You can go about recruiting users to generate that data in a number of ways. These can be existing customers, or there are companies that facilitate recruiting so you get a population of already vetted users who have experience giving feedback and testing products.

Pineapples and... pigs?

Teachers have a hard road to travel, and COVID-19 lockdowns added a whole new level of pressure and complexity. Between having to upgrade their own tech skills and equipment overnight, teachers also had the added responsibility of ensuring their students’ skills and equipment were up to the task, as well.

While elearning is 40-60% more efficient in terms of time spent learning and retention, nearly 25% of students in rural or low-income households didn’t have access to remote learning resources at all. Teachers also had the added demand of managing not only student wellbeing under extreme stress, but the parents as well.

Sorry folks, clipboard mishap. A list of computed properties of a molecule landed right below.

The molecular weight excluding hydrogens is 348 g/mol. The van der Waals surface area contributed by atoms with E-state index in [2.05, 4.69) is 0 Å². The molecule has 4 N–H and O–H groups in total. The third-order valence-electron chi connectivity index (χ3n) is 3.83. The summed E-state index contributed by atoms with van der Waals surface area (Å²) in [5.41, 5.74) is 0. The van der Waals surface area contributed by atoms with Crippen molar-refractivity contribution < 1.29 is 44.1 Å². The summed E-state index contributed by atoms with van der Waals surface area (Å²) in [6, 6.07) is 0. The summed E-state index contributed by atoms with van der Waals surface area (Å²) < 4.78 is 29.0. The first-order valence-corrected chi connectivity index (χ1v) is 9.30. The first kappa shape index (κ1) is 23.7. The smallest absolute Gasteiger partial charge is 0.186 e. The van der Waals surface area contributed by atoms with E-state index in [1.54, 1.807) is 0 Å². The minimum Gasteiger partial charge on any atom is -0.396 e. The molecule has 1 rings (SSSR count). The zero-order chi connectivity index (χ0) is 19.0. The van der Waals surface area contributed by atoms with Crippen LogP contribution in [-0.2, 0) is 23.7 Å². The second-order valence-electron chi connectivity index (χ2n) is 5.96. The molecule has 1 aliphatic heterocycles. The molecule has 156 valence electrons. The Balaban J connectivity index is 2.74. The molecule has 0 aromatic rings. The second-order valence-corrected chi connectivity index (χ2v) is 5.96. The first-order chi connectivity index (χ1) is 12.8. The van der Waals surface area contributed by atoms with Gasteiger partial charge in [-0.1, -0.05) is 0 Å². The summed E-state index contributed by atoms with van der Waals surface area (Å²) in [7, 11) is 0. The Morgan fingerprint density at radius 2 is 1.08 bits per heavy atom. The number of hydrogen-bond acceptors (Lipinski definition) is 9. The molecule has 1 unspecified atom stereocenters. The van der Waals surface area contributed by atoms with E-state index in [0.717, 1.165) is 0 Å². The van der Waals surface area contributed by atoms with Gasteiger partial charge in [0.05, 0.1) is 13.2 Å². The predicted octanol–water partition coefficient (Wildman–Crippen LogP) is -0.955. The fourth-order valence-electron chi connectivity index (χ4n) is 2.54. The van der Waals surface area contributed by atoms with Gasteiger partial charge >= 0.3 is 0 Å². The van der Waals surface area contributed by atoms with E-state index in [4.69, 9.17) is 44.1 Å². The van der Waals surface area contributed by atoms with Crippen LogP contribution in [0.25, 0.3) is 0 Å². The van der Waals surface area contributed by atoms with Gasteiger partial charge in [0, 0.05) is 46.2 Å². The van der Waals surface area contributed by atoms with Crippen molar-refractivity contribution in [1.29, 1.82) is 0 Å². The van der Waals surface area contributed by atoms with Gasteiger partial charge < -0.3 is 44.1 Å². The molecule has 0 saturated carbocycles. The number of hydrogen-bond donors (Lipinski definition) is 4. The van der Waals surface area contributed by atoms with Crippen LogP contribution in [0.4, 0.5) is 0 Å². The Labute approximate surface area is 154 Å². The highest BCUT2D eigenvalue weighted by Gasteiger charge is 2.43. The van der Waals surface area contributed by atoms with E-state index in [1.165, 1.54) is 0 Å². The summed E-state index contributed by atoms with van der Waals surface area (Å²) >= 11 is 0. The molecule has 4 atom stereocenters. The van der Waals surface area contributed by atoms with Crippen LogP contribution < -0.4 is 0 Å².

As a parent myself, the situation prompted me to think about the unexpected needs, in terms of tools and resources, remote teachers might now have, and how the usability of these apps could be improved or changed to ease some of the strain.

“To find ideas, find problems.
To find problems, talk to people.”
Julie Zhuo, author

My method here was largely generative: I created a plan of questions I wanted to use. It’s important for data analysis to keep each interview as similar as possible. If you ask Person A a question you don’t ask Person B, you’re going to get inconsistent data, which is ultimately not helpful or useful.

With my list of questions, I used social media networks to recruit teachers and conduct these interviews, which I recorded and took notes on to preserve the data. Once I had my group of participants, I scheduled sessions with them to use the prototype I’d designed.